HARRIMAN, Tenn. — An earthen dam holding back a retention pond broke early Monday at a power plant run by the nation’s largest public utility, releasing a frigid mix of water, ash and mud that damaged 12 homes and put hundreds of acres of rural land under water.
The 40-acre pond was used by the Tennessee Valley Authority to hold a slurry of ash generated by the coal-burning Kingston Steam Plant in Harriman, about 50 miles west of Knoxville, said TVA spokesman Gil Francis. The dam gave way just before 1 a.m., burying a road and railroad tracks leading to the plant under several feet of dark gray mud.
Authorities said no one was seriously injured or hospitalized.
Investigators were trying to determine exactly what caused the breach, but the TVA spokesman said heavy rains and freezing temperatures may be to blame. Forecasters said the overnight temperature dropped to 14 degrees in Harriman and Francis said there had been 4.9 inches of rain this month so far compared to 2.8 inches in a typical December.
“I am still in shock,” said Crystell Flinn, 49, whose ranch-style house was pushed off its foundations and driven more than 30 feet onto a road. “I don’t think it really has hit me yet.”
Flinn was traveling back from Knoxville when a friend called her cell phone to say she had heard that the flood hit Flinn’s house and that her 53-year-old husband James Schean was trapped inside.
'A loud clap like thunder'
Schean escaped cold and shaken but not injured. Flinn told his story while he slept at a temporary shelter at a community college.
Schean, a boilermaker at the TVA plant, was in bed when he “heard a loud clap like thunder,” she said. Pieces of the ceiling began falling, wood was popping, glass breaking and furniture falling. And then the house started to move.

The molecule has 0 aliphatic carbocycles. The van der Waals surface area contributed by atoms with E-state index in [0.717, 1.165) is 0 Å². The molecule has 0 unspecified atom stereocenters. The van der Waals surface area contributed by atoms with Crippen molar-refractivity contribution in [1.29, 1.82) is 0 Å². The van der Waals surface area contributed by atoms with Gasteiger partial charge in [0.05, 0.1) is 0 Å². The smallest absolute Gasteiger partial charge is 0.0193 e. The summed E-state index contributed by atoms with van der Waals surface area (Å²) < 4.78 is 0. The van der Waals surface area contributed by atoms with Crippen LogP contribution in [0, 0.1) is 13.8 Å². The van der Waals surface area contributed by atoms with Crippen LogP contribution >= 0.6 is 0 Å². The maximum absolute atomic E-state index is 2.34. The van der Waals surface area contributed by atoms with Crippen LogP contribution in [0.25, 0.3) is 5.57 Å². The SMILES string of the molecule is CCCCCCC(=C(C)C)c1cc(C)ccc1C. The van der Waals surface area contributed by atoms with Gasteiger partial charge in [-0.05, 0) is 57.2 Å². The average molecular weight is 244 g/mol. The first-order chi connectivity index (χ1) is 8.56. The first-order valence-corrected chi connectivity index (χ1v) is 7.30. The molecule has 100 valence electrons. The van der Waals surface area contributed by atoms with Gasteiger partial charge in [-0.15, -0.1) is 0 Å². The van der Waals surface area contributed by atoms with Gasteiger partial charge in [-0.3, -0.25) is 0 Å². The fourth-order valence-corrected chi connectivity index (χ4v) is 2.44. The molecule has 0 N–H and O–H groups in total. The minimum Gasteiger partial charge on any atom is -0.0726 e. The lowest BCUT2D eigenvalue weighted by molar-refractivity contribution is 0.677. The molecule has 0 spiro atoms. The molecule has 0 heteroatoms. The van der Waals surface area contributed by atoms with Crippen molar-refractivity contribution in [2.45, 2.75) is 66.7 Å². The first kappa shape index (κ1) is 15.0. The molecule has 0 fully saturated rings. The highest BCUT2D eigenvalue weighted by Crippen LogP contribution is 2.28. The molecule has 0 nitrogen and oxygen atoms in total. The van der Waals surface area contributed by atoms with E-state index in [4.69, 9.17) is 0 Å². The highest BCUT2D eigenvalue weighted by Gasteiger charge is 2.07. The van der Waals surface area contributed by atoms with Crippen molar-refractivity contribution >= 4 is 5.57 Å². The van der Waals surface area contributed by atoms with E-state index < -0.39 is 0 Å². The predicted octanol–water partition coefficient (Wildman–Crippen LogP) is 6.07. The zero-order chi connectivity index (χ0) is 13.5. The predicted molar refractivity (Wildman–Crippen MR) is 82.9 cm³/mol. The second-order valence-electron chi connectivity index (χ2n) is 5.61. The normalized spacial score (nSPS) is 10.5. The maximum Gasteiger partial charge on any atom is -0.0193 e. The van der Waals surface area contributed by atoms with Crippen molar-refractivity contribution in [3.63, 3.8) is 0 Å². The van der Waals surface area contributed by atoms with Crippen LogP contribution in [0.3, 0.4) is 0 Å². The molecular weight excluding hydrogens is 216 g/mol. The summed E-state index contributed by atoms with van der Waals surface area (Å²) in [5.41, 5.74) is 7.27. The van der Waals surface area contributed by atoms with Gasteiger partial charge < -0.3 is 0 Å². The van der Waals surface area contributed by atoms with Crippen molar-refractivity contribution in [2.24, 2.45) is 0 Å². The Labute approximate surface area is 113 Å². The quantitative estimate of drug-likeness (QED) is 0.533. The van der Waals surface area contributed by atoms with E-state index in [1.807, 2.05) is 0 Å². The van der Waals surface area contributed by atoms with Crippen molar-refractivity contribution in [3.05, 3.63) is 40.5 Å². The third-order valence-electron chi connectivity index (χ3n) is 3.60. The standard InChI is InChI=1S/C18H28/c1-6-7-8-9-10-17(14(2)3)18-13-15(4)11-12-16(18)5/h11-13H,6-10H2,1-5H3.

“He didn’t know what was going on,” his wife said. “He couldn’t see anything. He had to tear one door off the hinges to get out of the bedroom, and he couldn’t get out the front door so he had to kick out a window.”
Flinn cried as she looked at aerial photographs of the home, which she and Schean had spent the past 3½ years remodeling and recently filled with Christmas presents.
“I seriously doubt they will let us (rebuild),” Flinn said. After losing another house on the same property to fire 20 years ago, “I am not sure we want to,” she said. “The next time we might not make it out.”
Emergency workers rescued people from two partially collapsed homes and used four-wheel drive vehicles to help others who couldn’t get out of their driveways, said Roane County Rescue Squad spokesman Brian Grief.
Officials originally said 15 homes were flooded, but Francis later said 12 homes had been damaged to some degree. Flinn’s house was the worst hit.
Only Flinn’s family came to the emergency shelter, which closed later Monday. TVA offered them and others needing help motel rooms.
Francis said 30 pieces of heavy equipment and nearly 100 people were involved in the cleanup effort. He said water flow through a dam on the Clinch River — which flows into the Tennessee River — has been reduced to prevent pollution from runoff from the flood.
Howie Rose, the director of the Roane County Office of Emergency Management and Homeland Security, said a train carrying coal to the plant reached the point on the tracks that was covered in mud and couldn’t go forward or back up. He said authorities were trying to assist the train.
The broken dike left about 4 to 5 feet of water and mud over 250 to 400 acres, Francis said. The Environmental Protection Agency was notified.
The pond is used for dumping a slurry of waste from burning coal at the steam plant, Francis said. TVA will check for signs of problems at its 10 other coal-fired plants, most of which were built in the 1950s.
“They’re going to look at that for sure, but we have not had one of these (breaks) like this anywhere,” Francis said.
Knoxville-based TVA supplies electricity to 8.8 million consumers in Tennessee, Mississippi, Alabama, Kentucky, Georgia, North Carolina and Virginia.
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